(Note: I don’t understand why the paragraph breaks aren’t showing up correctly… maybe I can fix it later, but I’m going to sleep right now.)
June 27, 2017
Happy 55th Birthday, Mom.
I remember 15 years ago, how stressful it was purchasing a gift for your 40th birthday, how important it was to me that I succeed in getting something you’d like. The fact that this is a milestone birthday number wasn’t lost on me.
How I, a 12 year old who’d only had my ears pierced for a little over a year at that point, shopped at a huge Jewelry Exchange place for the first time in my life and told my dad (your ex-husband) about your taste in always gold and not silver, how we (he) spent $100 on pretty earrings made of white gold with gold plating so it still didn’t look silver in color and… and then when that weekend spent with my dad was over, when I was back home… I waited with bated breath to see if it would make you angry because I’d failed at gift giving in some important way I’d overlooked.
You must not have liked your Mother’s Day gift 5 or so weeks prior because why else would I have been so determined to do this well this time? I’m not sure. Maybe I remembered a different gift thing you hated but it was probably Mother’s Day. I think I gave you little Hallmarks figurines of like a lighthouse and other things you’d see at the beach. Because despite how much i remembered you being unhappy at the beach the last time we ever went, when I was 8, you in the years since would comment that you liked the beach… you even wanted that “By The Sea” song played at your funeral
In the end, you smiled weakly in my bedroom when you opened your gift and said you liked it – without sounding like you meant it. And I thought that was the end of my feelings about giving you this gift. That the reaction happened, and it was over. It could’ve been worse, it could’ve been so much worse, this was a pretty good reaction, but I wanted to cry anyway, because I’d tried so hard but you still weren’t happy.
Literally nothing would make you happy, because you were in the midst of Persistent Depressive Disorder, but none of us knew that. Not my dad or me and my brother, not you.
I wrote a bunch of other stuff recounting the awful but I just hit “backspace” for a few paragraphs. I changed my mind. I want this to be… in a different tone.
I hadn’t seen you in 7 years. I haven’t even seen any new photos. My brother noticed your teeth looked decaying. He noticed your breath smelled like cigarettes. I didn’t notice these things. He even noticed you flip off the casket.
You came over to me, and my brother, and two of my younger cousins, including the 17-year-old one you later made burst into hysterical tears with some harsh whisper. Why did you do that to her? But sorry, I’m digressing. You came over to us and you called your mother abusive. You said she was an evil bitch. You asked the 4 of us to “Name one good thing about her. Just one!” and I felt so guilty that in that moment I couldn’t think of how to respond. I wanted to defend my grandmother. There were plenty of good things, I’d been mentioning them to people in the days before and after that moment, and other points that day when you weren’t there. I’d been hearing about them from others. But in that moment, when you asked me, my cousins were ignoring you on purpose and not taking your bait, being calm and reasonable about your scariness. I, on the other hand, was so hurt by everything about your presence, so outraged on behalf of my grandmother and on behalf of my cousins/aunts/uncles/the strangers who shouldn’t have to deal with you and everything else.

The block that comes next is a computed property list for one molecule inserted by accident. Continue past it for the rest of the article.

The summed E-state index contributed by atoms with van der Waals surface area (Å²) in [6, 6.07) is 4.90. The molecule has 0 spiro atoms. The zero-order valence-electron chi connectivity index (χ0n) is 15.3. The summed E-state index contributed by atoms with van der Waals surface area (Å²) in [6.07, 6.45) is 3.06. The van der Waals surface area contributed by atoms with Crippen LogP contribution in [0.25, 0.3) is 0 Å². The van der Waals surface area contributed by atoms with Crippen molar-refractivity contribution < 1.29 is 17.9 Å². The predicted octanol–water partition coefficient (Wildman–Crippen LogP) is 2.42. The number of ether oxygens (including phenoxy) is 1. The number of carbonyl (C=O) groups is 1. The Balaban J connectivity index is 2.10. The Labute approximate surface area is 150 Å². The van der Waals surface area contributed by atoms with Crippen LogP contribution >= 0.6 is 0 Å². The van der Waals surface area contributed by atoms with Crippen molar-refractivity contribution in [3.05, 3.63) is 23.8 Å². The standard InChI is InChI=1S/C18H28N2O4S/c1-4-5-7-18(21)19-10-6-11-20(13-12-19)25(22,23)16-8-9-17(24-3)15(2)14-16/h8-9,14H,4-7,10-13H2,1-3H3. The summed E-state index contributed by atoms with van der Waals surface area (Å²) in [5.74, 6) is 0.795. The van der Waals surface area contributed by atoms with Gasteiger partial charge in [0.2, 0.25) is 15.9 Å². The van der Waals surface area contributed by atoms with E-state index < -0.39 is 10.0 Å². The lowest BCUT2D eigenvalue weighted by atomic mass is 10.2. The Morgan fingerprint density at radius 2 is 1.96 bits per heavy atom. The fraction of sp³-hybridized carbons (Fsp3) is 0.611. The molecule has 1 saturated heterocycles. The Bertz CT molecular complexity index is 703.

But you know who else I could say “one good thing” about, “just one”?
Continue reading “The kindest letter I can muster up for my abusive mom”
Samantha Field over at Defeating the Dragons has just posted a new blog post, “my abusive relationship was typical”.
Samantha has written quite a bit over on her blog about an abusive relationship she was in. I highly recommend her blog as a whole, which also addresses a variety of other topics.
I was reading this new post of hers, and I could not stop thinking about how my experience in an abusive relationship was remarkably similar, so yes, she was making her point wonderfully, as unfortunate as it is. This “typical” nature for abusive relationships clearly is not even limited to a woman being in a romantic relationship with an abusive man, because the thing I was relating to was my own relationship as a child in an abusive relationship with an abusive mother.
I decided to leave a comment on the post, and then another. I was participating in a discussion, kind of, and you can certainly feel free to read my comments by going to the original blog post to which I’m referring. I say some different stuff there than I do here, below. But my thoughts started running wild and I had too much to say, so this blog post was born. 😛 Continue reading “The Insidious Nature of Abuse”